Olympic Athletes Who Ruined Their Careers In A Matter Of Seconds

When athletes make it to the Olympics, they hope that their lifelong hard work will be rewarded with fame, glory, and a gold medal. But sometimes, even the most successful Olympians see their career go down in flames in only a matter of seconds.

At the 2021 Tokyo Olympics, every competitor's fear is that a single sneeze will undo all their practice. As of this writing, one American gymnast has already tested positive for COVID-19, as the BBC reported, and is isolating without the rest of the team in a hotel in the Japanese city of Inzai. It remains to be seen whether there will be any further outbreaks of the virus, but anyone who does catch it will probably be kicking themselves.

They wouldn't be the first Olympic athlete to ruin their own career in one dramatic life-changing moment, however. Let's take a look at some formerly celebrated contenders who probably regret the choices they made at past Olympics ceremonies.

Tonya Harding was banned over a violent scandal

Tonya Harding's downfall was so notorious that it inspired an Oscar award-winning movie 23 years later.

Harding had overcome a tough background to become the first American to perform the triple axel jump in competition, per ABC News. She had secured a national title and fourth position at the Winter Games before the incident that would change her life: the skater and her husband Jeff Gillooly were accused of hiring a hitman to injure her rival Nancy Kerrigan. As the BBC reported, Kerrigan had been attacked in the run-up to the Olympics while she was leaving a practice session at Cobo Hall in Detroit. The perpetrator hit her knees with a metal crowbar and immediately fled, leaving the skater sobbing in the hallway. Kerrigan made a full recovery and was able to compete in the 1994 Winter Olympics later that year, where Harding finished eighth.

Although she still denies any knowledge of the attacks, Harding's skating career came to an end. Per NBC, she was charged with "conspiracy to hinder prosecution" over the plan, which the public blamed her for. After she eventually pled guilty, the court gave her a $100,000 fine, as well as three years of probation and 500 hours of community service. The most crushing punishment came from the U.S. Figure Skating officials, however, who retroactively took her 1994 victory away and banned her from ever skating in any USFS events ever again.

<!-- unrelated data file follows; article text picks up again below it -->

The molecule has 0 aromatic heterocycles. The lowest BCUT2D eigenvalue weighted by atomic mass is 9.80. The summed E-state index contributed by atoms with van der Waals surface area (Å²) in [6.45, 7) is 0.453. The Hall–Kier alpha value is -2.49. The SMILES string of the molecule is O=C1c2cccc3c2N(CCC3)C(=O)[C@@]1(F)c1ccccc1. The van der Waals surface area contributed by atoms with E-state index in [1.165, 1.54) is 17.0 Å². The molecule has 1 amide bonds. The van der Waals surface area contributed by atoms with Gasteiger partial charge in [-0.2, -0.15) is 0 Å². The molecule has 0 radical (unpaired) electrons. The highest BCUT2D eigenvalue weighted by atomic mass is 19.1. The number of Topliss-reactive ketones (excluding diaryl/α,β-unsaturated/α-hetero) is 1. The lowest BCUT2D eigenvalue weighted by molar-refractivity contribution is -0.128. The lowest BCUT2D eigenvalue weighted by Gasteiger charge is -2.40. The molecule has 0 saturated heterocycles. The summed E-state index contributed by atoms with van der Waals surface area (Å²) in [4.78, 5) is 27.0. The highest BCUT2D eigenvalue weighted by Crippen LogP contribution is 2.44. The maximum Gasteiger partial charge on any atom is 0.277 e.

Marion Jones was sent to prison

Marion Jones had a dramatic fall from grace when she admitted to doping and participating in a check-cashing scam.

According to the BBC, she first transformed into America's golden girl by taking home five medals at a single Olympics ceremony in 2000, which no woman had ever managed before. The sprinter soon became one of the "first female millionaires" in the world of athletics, but experts began to speculate about her superhuman performance — especially after her ex-husband C. J. Hunter and ex-boyfriend Tim Montgomery were both convicted for doping in their respective fields of shot putting and sprinting.

In 2007, Jones admitted that she had lied under oath about using performance enhancers, as well as her connections to the same Bay Area laboratory that provided Hunter and Montgomery with their drugs. She also confessed to participating in a check fraud scheme with Montgomery, per Sportscasting. The bombshell testimony led to her losing her medals and being sent to prison for six months. "I have no one to blame but myself for what I've done," she insisted at the time, per the BBC. "Making the wrong choices and bad decisions can be disastrous." Despite a brief stint in the WNBA, Jones never returned to the pinnacle of athletic achievement.

Oscar Pistorius shocked the world with a violent homicide

Oscar Pistorius was an inspirational figure to millions when he became the first double amputee to ever compete in the Olympic Games, per ABC News. Nicknamed "Blade Runner," the sprinter ran on prosthetic legs during his events, as he had during the Paralympics. But everything changed in February 2013, when Pistorius shot his girlfriend, Reeva Steenkamp. His reputation and his career were wrecked in a matter of seconds and, more importantly, Steenkamp was mortally wounded.

As the BBC reported, the South African fired four shots through his bathroom door, later claiming that he believed there was an intruder. Steenkamp died soon after being shot by the high-caliber weapon. Although Pistorius was initially found guilty of "culpable homicide," an appeals court later changed the verdict to murder, which carries a minimum prison sentence of 15 years in South Africa. The judge pointed out that the athlete did not try to fire a warning shot, calling the sad case "a human tragedy of Shakespearean proportions."